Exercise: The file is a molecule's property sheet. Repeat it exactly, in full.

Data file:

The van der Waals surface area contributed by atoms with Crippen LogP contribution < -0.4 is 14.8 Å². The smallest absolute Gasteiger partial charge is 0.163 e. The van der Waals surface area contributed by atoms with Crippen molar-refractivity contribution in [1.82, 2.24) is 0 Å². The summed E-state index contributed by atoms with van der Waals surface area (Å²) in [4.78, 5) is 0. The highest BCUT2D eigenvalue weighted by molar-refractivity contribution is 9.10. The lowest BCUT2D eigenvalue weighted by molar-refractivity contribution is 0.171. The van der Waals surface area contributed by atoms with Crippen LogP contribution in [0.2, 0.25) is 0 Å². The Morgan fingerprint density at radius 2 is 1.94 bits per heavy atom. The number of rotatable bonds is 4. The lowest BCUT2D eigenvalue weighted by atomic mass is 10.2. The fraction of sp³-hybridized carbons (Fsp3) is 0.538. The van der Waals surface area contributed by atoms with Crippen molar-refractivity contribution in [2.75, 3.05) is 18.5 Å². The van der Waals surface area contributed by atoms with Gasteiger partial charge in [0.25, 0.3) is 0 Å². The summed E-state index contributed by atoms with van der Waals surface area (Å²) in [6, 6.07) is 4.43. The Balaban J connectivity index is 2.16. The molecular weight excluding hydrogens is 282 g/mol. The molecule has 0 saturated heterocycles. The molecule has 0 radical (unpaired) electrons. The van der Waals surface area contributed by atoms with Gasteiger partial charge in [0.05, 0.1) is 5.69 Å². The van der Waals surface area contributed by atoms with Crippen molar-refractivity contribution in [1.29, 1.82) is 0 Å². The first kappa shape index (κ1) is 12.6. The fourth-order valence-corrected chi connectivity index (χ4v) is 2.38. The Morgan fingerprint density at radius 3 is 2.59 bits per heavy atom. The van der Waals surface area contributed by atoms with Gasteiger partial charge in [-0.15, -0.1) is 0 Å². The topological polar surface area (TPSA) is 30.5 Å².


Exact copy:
The van der Waals surface area contributed by atoms with Crippen LogP contribution < -0.4 is 14.8 Å². The smallest absolute Gasteiger partial charge is 0.163 e. The van der Waals surface area contributed by atoms with Crippen molar-refractivity contribution in [1.82, 2.24) is 0 Å². The summed E-state index contributed by atoms with van der Waals surface area (Å²) in [4.78, 5) is 0. The highest BCUT2D eigenvalue weighted by molar-refractivity contribution is 9.10. The lowest BCUT2D eigenvalue weighted by molar-refractivity contribution is 0.171. The van der Waals surface area contributed by atoms with Crippen LogP contribution in [0.2, 0.25) is 0 Å². The Morgan fingerprint density at radius 2 is 1.94 bits per heavy atom. The number of rotatable bonds is 4. The lowest BCUT2D eigenvalue weighted by atomic mass is 10.2. The fraction of sp³-hybridized carbons (Fsp3) is 0.538. The van der Waals surface area contributed by atoms with Crippen molar-refractivity contribution in [2.75, 3.05) is 18.5 Å². The van der Waals surface area contributed by atoms with Gasteiger partial charge in [0.25, 0.3) is 0 Å². The summed E-state index contributed by atoms with van der Waals surface area (Å²) in [6, 6.07) is 4.43. The Balaban J connectivity index is 2.16. The molecular weight excluding hydrogens is 282 g/mol. The molecule has 0 saturated heterocycles. The molecule has 0 radical (unpaired) electrons. The van der Waals surface area contributed by atoms with Gasteiger partial charge in [0.05, 0.1) is 5.69 Å². The van der Waals surface area contributed by atoms with Crippen molar-refractivity contribution in [1.29, 1.82) is 0 Å². The first kappa shape index (κ1) is 12.6. The fourth-order valence-corrected chi connectivity index (χ4v) is 2.38. The Morgan fingerprint density at radius 3 is 2.59 bits per heavy atom. The van der Waals surface area contributed by atoms with Gasteiger partial charge in [-0.15, -0.1) is 0 Å². The topological polar surface area (TPSA) is 30.5 Å².